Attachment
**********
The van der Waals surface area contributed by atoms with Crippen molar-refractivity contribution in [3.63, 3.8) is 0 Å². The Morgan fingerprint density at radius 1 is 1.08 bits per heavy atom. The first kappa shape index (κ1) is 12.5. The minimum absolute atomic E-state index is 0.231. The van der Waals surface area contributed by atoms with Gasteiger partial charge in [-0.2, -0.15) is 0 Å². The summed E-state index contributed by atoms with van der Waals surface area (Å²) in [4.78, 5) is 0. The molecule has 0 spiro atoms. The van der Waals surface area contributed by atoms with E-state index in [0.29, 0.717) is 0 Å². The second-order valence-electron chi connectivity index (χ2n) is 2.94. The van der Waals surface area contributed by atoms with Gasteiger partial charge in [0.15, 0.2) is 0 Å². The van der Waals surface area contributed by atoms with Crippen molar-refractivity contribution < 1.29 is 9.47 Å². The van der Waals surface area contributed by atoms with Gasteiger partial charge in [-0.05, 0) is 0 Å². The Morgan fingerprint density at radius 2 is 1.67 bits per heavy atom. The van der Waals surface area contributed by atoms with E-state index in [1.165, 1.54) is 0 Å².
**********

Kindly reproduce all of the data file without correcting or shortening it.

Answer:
The van der Waals surface area contributed by atoms with Crippen molar-refractivity contribution in [3.63, 3.8) is 0 Å². The Morgan fingerprint density at radius 1 is 1.08 bits per heavy atom. The first kappa shape index (κ1) is 12.5. The minimum absolute atomic E-state index is 0.231. The van der Waals surface area contributed by atoms with Gasteiger partial charge in [-0.2, -0.15) is 0 Å². The summed E-state index contributed by atoms with van der Waals surface area (Å²) in [4.78, 5) is 0. The molecule has 0 spiro atoms. The van der Waals surface area contributed by atoms with E-state index in [0.29, 0.717) is 0 Å². The second-order valence-electron chi connectivity index (χ2n) is 2.94. The van der Waals surface area contributed by atoms with Gasteiger partial charge in [0.15, 0.2) is 0 Å². The van der Waals surface area contributed by atoms with Crippen molar-refractivity contribution < 1.29 is 9.47 Å². The van der Waals surface area contributed by atoms with Gasteiger partial charge in [-0.05, 0) is 0 Å². The Morgan fingerprint density at radius 2 is 1.67 bits per heavy atom. The van der Waals surface area contributed by atoms with E-state index in [1.165, 1.54) is 0 Å².